A short video from Reason asks Do 'More Guns Lead To More Deaths'?
There's a text version at the link, if you'd prefer that.
Recent school shootings—like the one last year in Uvalde, Texas, where law enforcement officials not only did nothing to prevent an active shooter but restrained parents trying to rescue their children—underscore that police need better and more effective training. The 2018 school shooting in Marjory Stoneman Douglas High School in Florida drove home how many red flags school staff, law enforcement, and social workers had ignored.
To simply say that the people in charge of school safety need to do better is deeply unsatisfying, but it might be the best option, especially if the rush to "do something" means trying something that we already know is impossible, ineffective, or both.
Victor Davis Hanson looks at claims that "no one is above the law" and asks the musical question: Indict One—And All?.[W]hat crime did Trump not do that others did with either impunity or without being arrested? Here is a sample of 20.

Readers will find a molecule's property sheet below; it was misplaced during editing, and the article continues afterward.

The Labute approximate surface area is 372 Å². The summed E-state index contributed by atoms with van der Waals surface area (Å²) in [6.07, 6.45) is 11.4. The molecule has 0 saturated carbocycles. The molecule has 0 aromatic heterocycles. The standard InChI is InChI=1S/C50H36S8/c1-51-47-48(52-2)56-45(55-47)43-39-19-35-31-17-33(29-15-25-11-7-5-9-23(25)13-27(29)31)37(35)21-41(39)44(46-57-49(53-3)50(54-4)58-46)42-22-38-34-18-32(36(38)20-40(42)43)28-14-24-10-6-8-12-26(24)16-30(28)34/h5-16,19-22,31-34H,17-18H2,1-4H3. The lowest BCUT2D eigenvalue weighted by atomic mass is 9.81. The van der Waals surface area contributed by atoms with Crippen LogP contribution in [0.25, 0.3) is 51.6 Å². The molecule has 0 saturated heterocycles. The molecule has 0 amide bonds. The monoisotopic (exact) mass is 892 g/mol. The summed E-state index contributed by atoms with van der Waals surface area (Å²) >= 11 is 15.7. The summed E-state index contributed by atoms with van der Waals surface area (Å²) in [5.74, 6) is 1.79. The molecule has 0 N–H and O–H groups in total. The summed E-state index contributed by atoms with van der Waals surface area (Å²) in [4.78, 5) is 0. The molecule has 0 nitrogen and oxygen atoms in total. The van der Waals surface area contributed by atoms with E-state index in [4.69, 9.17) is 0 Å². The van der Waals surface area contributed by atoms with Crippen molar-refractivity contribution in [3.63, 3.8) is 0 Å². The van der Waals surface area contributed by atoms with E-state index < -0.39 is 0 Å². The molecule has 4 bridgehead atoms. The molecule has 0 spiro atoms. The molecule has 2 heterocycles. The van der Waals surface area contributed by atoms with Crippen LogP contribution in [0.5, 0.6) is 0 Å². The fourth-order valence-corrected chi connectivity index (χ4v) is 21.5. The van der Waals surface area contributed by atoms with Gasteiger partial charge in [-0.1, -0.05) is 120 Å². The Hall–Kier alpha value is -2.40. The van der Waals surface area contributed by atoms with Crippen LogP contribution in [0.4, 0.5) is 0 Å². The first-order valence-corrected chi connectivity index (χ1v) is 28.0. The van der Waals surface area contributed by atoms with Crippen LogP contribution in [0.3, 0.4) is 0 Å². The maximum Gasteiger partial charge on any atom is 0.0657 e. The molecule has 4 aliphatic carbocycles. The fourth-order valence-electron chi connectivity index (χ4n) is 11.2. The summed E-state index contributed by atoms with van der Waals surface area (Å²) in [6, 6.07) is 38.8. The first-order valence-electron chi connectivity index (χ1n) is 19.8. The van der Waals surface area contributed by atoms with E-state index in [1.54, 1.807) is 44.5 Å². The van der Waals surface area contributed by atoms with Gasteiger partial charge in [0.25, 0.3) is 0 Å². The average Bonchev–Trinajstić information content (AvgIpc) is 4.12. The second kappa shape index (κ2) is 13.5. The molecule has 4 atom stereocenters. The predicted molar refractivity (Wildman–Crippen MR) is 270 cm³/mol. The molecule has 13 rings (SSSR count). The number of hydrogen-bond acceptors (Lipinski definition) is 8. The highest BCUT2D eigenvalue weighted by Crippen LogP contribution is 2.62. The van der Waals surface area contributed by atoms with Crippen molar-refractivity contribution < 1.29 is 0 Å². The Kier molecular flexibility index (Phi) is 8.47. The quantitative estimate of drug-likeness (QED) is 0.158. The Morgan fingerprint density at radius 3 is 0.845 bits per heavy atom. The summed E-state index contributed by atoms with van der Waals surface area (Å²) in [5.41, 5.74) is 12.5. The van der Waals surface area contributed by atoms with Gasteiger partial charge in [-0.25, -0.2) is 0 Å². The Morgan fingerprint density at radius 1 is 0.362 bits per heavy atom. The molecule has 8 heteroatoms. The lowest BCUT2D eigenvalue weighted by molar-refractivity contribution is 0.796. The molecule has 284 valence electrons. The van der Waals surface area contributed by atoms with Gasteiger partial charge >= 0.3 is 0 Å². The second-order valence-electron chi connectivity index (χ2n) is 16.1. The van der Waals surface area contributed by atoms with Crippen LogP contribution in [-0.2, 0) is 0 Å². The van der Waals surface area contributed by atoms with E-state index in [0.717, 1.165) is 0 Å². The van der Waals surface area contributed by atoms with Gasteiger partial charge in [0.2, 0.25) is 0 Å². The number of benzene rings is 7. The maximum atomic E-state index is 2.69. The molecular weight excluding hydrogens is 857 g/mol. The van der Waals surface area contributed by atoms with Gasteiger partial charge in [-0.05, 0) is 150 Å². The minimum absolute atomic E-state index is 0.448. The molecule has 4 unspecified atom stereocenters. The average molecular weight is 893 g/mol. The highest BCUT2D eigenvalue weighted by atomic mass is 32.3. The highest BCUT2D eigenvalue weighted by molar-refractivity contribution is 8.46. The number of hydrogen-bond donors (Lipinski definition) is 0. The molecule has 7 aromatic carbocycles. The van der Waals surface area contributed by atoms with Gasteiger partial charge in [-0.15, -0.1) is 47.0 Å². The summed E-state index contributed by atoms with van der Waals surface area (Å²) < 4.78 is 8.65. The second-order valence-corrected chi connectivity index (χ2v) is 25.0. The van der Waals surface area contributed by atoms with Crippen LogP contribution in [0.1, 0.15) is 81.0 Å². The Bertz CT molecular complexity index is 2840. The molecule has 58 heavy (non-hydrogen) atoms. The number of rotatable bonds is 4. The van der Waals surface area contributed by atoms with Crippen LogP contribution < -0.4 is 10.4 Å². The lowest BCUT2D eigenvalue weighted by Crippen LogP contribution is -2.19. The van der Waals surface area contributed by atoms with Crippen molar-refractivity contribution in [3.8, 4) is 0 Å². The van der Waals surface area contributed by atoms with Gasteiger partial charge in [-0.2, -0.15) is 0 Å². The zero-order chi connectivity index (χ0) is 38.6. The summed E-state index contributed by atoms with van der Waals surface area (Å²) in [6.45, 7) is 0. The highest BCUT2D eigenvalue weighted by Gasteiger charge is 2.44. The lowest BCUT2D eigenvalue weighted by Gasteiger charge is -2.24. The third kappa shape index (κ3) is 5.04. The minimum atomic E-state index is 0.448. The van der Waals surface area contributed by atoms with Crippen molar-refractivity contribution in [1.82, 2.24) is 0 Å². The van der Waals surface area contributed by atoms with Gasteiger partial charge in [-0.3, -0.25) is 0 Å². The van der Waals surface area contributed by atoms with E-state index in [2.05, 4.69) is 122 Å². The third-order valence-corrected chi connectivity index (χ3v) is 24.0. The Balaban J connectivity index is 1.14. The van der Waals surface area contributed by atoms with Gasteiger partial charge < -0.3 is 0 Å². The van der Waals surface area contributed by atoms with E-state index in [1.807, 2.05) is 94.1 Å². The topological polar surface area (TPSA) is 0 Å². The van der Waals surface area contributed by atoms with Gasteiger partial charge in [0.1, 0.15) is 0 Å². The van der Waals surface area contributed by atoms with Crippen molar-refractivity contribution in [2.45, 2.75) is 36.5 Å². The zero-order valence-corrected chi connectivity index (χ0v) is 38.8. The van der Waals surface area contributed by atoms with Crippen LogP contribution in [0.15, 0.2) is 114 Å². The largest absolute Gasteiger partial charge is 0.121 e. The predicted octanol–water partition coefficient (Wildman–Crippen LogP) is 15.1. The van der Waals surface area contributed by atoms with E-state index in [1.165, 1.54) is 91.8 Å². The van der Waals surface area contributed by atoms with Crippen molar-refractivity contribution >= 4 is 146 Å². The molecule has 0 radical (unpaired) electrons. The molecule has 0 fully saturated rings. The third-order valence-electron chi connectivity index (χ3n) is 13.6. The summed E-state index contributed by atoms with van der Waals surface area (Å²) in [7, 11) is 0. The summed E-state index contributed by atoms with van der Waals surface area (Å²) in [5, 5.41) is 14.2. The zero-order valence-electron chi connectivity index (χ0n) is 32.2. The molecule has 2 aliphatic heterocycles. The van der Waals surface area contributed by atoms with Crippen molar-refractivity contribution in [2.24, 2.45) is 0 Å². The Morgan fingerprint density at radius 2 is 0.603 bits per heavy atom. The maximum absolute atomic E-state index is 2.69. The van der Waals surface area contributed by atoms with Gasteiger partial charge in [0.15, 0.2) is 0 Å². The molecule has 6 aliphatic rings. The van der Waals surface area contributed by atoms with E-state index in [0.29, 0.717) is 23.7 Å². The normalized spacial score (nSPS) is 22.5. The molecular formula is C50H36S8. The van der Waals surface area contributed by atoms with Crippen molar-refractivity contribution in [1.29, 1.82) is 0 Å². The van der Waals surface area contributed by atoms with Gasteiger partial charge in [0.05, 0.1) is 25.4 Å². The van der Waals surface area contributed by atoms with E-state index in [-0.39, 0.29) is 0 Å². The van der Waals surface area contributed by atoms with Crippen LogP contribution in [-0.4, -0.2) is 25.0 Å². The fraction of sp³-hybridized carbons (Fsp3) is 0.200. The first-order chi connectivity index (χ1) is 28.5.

- Trump did not violate federal law, as did Hillary Clinton, by destroying federally subpoenaed emails and devices in order to hide evidence.
- Trump did not violate federal law, as did Hillary Clinton, by sending classified government communications on her own, through an unsecured home-brewed server.
- Trump did not violate federal law, as did Hillary Clinton, by hiring—through three paywalls—a foreign national, who is prohibited from working on presidential campaigns, to compile a dossier to smear her presidential opponent.
- Trump did not violate federal campaign laws, as did Hillary Clinton, by hiding her payments (as “legal services”) to Christopher Steele through bookkeeping deceptions.
Well, we will stop there, but as VDH notes, he's got 16 more.
Arresting them all seems like a sensible and prudent path.
We've been skeptical here at Pun Salad about "Red Flag" laws, but Veronique de Rugy points out that there should be some in a different area: More Entitlement Red Flags as Politicians Tout Inaction.